Links: Marriage equality on the margins

Here are some links more or less about the effects of same-sex marriage on various marginalized people. I'm going to start with an introduction, but feel free to skip past it and go directly to the links.

I've been a supporter of marriage equality since February 2004, for a simple reason: I saw a bunch of people who had never thought they could get married, and who were getting married, and who were gloriously happy about it. Increasing happiness, when it can be done without harming anyone else, is one of the things I value most in life, and after seeing those happy couples I could no longer take the stance that I had taken previously, that we needed to move slowly and be wary of potential backlash.

But even in 2004, I knew that there was another angle on this issue, one that was hard to even talk about without potentially sounding like a traitor to the mainstream queer cause:

Not everyone wants to get married, and not everyone thinks marriage is a good idea.

It's all too common for a group to become socially acceptable by further marginalizing the people who don't fit that group. I think the first time I noticed this was reading an op-ed piece in a queer paper in the '90s, in which a gay upper-middle-class white guy was upset that people like the Lesbian Avengers were getting weird non-mainstreamness all over his nice clean guy-next-door Pride parade. Saying to Middle America “We're just like you except gay” is a great strategy for gaining acceptance for some people, but not a great strategy for gaining acceptance for everyone.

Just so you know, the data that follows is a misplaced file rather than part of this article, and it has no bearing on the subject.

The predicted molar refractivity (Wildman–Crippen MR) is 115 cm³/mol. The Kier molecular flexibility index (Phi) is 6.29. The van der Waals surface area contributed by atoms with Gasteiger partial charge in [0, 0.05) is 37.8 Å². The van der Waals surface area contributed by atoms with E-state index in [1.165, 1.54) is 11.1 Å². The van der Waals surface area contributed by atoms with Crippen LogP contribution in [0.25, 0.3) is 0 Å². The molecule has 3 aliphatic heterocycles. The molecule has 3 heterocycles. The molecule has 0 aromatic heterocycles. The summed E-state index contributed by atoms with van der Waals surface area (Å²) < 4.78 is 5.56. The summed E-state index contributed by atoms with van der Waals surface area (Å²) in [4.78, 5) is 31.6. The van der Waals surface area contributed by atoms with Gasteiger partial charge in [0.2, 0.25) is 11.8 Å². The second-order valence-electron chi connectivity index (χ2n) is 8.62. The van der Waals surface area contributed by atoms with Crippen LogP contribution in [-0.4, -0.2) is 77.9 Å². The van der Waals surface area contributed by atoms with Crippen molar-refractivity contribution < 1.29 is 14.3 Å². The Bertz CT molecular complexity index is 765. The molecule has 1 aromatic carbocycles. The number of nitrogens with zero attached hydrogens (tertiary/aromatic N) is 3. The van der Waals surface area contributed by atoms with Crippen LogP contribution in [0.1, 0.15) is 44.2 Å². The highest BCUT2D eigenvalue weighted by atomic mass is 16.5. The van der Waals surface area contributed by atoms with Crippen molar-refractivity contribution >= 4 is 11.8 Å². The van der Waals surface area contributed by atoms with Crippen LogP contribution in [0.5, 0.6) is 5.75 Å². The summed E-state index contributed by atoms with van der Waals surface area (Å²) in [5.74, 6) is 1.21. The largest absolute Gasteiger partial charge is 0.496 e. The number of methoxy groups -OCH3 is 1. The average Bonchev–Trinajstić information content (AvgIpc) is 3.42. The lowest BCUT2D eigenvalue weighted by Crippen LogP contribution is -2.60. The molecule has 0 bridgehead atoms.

In 2009, I finally tried to write a blog entry talking about this and other related concerns, but I never got it into publishable shape. But recently, as marriage equality has become a mainstream position in America, some people are beginning to more publicly voice the nuanced caution and concern that I've been wanting to see. (Others have been voicing these concerns all along, but I think usually in lower-profile venues.)

So here's a collection of links, mostly from the past couple months, looking at same-sex marriage from various marginal positions. The first couple are fully supportive of marriage equality, but the later ones get at some concerns and issues.

Almost all of the ones expressing concerns, though, start with the position that I too want to make clear I still hold: letting people who want to get married do so is awesome. Making people happy is awesome. I just want us not to lose sight of the potential problems with basing so much of our approach on a specific mainstream institution that doesn't work for everyone.

Queer African American Women and the History of Marriage, by Cookie
“long before the recent struggle for marriage equality began, African American women who love women have engaged with the institution of marriage and have fought to make it their own.”
Will changing your Facebook profile picture do anything for marriage equality?, by Melanie Tannenbaum
“We don’t really care so much about what we should do. We care about what other people do. And then we really, really care about not being different.”